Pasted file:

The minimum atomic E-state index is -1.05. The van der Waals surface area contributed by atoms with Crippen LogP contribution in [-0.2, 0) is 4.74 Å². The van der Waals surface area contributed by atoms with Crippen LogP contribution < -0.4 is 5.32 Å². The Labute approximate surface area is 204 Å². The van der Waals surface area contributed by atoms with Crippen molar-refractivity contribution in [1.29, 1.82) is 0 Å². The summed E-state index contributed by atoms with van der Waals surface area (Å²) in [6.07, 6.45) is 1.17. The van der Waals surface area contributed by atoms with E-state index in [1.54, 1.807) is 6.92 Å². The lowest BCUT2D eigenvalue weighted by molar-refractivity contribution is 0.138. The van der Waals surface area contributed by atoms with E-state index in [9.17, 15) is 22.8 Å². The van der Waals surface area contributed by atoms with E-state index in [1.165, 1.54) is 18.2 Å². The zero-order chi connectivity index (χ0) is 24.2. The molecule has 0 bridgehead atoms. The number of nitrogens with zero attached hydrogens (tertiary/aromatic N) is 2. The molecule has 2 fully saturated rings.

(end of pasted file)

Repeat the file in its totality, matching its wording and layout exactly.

The minimum atomic E-state index is -1.05. The van der Waals surface area contributed by atoms with Crippen LogP contribution in [-0.2, 0) is 4.74 Å². The van der Waals surface area contributed by atoms with Crippen LogP contribution < -0.4 is 5.32 Å². The Labute approximate surface area is 204 Å². The van der Waals surface area contributed by atoms with Crippen molar-refractivity contribution in [1.29, 1.82) is 0 Å². The summed E-state index contributed by atoms with van der Waals surface area (Å²) in [6.07, 6.45) is 1.17. The van der Waals surface area contributed by atoms with E-state index in [1.54, 1.807) is 6.92 Å². The lowest BCUT2D eigenvalue weighted by molar-refractivity contribution is 0.138. The van der Waals surface area contributed by atoms with E-state index in [9.17, 15) is 22.8 Å². The van der Waals surface area contributed by atoms with E-state index in [1.165, 1.54) is 18.2 Å². The zero-order chi connectivity index (χ0) is 24.2. The molecule has 0 bridgehead atoms. The number of nitrogens with zero attached hydrogens (tertiary/aromatic N) is 2. The molecule has 2 fully saturated rings.